Eco-Towns: without local involvement, forget it

| 17th July 2009
Eco towns
Too much political grandstanding has been done with Eco-Towns - the basic idea is sound, but poor planning and a lack of local involvement will doom them to failure, says Dr Gareth Potts

A process to encourage privately-developed Eco-Towns, primarily new non-urban settlements of 5-15,000 homes, was first announced by the then Chancellor Gordon Brown back in May 2007. The aim was to contribute to the 3 million new homes needed by 2020 and to create environmentally exemplar communities in the process. It was also a big idea to help kick-off his impending Premiership.

Over two years on, four have now been given the Department of Communities and Local Government (CLG) badge of approval and the chance to bid for a share of £60m to support local infrastructure. They are: Rackheath in Norfolk, Whitehill Bordon in Hampshire, North West Bicester in Oxfordshire and St Austell in Cornwall. CLG is making up to £5m available for councils in the 6 other short-listed areas to conduct further planning. Progress admittedly, but no major impact on the 3million target.

Sadly, there has been little exemplary about the exemplars - of the eleven short-listed Eco-Town proposals just Rackheath got a top rating from the Expert Panel advising on the bids’ environmental quality. The Government could have insisted from the outset that bids match the best international practice (the likes of Hammarby Sjöstad, Sweden, Vauban, Germany and Amersfoort, Holland) and/or offer something novel over and above this – for example, Co-Housing (design for communal living), Self-Build or settlements that used local materials. It didn't.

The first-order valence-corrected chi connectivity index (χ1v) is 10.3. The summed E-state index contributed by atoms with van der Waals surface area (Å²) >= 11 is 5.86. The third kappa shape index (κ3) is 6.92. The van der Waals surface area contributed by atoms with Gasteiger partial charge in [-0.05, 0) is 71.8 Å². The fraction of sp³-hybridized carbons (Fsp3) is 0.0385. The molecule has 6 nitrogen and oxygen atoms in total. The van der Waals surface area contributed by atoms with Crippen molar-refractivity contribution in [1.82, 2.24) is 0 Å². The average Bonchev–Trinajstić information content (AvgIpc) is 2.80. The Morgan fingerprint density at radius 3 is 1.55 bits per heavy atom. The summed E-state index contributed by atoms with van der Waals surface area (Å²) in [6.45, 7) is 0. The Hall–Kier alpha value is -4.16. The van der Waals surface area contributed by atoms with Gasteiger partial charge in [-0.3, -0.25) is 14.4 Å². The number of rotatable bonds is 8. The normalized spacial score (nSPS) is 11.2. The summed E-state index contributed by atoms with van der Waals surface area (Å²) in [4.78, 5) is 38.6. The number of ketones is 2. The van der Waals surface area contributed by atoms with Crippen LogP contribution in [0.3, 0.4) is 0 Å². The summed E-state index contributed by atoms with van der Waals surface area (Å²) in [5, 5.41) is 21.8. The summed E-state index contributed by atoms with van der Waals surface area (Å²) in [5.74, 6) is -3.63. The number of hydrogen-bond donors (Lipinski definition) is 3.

Even with several rounds of short-listing (at one stage almost 60 proposals were in preparation) much time and money was wasted. Many bids, even short-listed ones, suffered from, amongst other things, lack of financial realism, insufficient environmental measures (including lack of public transport, employment base and amenities) and local opposition (to the bypassing of the existing planning process and/or to site selection).

NIMBYISM will inevitably make Eco-Towns controversial, but the process has been particularly painful because of the need to first establish what Eco-Towns should look like, why they might be needed - and only then to let the existing local and regional planning process decide where they should go. On all fronts there have been problems.

In addition to the expert panel established by the Government to advise on the environmental quality of bids, the Town and Country Planning Association (TCPA) also produced advisory worksheets alongside the preparation of bids - a moveable feast of decisions rather than a clear starting point.